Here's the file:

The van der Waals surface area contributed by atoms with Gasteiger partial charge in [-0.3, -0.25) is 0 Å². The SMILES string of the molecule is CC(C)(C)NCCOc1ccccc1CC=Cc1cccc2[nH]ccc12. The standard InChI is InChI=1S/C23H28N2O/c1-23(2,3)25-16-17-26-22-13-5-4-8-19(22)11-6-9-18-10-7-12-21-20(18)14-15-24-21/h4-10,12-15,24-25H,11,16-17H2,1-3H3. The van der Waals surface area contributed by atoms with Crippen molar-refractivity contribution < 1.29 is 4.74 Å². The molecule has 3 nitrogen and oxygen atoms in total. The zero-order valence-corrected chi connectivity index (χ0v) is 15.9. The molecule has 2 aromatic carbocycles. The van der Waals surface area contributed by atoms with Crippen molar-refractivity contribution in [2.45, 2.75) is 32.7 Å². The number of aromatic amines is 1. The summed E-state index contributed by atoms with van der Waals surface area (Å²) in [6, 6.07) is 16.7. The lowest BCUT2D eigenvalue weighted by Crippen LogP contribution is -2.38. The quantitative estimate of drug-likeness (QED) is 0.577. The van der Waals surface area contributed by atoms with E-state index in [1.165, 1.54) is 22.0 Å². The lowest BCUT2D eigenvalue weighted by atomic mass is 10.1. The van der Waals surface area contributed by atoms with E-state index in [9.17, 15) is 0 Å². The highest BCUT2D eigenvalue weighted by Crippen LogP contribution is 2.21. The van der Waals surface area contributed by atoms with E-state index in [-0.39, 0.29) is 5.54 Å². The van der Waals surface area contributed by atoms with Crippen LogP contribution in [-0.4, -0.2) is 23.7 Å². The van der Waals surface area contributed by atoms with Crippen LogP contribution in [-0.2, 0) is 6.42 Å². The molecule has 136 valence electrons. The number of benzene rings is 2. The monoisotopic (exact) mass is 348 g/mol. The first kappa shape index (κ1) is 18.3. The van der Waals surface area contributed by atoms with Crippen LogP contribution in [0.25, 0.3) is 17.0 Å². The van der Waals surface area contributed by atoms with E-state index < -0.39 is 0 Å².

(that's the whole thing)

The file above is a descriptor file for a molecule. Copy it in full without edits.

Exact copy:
The van der Waals surface area contributed by atoms with Gasteiger partial charge in [-0.3, -0.25) is 0 Å². The SMILES string of the molecule is CC(C)(C)NCCOc1ccccc1CC=Cc1cccc2[nH]ccc12. The standard InChI is InChI=1S/C23H28N2O/c1-23(2,3)25-16-17-26-22-13-5-4-8-19(22)11-6-9-18-10-7-12-21-20(18)14-15-24-21/h4-10,12-15,24-25H,11,16-17H2,1-3H3. The van der Waals surface area contributed by atoms with Crippen molar-refractivity contribution < 1.29 is 4.74 Å². The molecule has 3 nitrogen and oxygen atoms in total. The zero-order valence-corrected chi connectivity index (χ0v) is 15.9. The molecule has 2 aromatic carbocycles. The van der Waals surface area contributed by atoms with Crippen molar-refractivity contribution in [2.45, 2.75) is 32.7 Å². The number of aromatic amines is 1. The summed E-state index contributed by atoms with van der Waals surface area (Å²) in [6, 6.07) is 16.7. The lowest BCUT2D eigenvalue weighted by Crippen LogP contribution is -2.38. The quantitative estimate of drug-likeness (QED) is 0.577. The van der Waals surface area contributed by atoms with E-state index in [1.165, 1.54) is 22.0 Å². The lowest BCUT2D eigenvalue weighted by atomic mass is 10.1. The van der Waals surface area contributed by atoms with E-state index in [9.17, 15) is 0 Å². The highest BCUT2D eigenvalue weighted by Crippen LogP contribution is 2.21. The van der Waals surface area contributed by atoms with E-state index in [-0.39, 0.29) is 5.54 Å². The van der Waals surface area contributed by atoms with Crippen LogP contribution in [-0.4, -0.2) is 23.7 Å². The van der Waals surface area contributed by atoms with Crippen LogP contribution in [-0.2, 0) is 6.42 Å². The molecule has 136 valence electrons. The number of benzene rings is 2. The monoisotopic (exact) mass is 348 g/mol. The first kappa shape index (κ1) is 18.3. The van der Waals surface area contributed by atoms with Crippen LogP contribution in [0.25, 0.3) is 17.0 Å². The van der Waals surface area contributed by atoms with E-state index < -0.39 is 0 Å².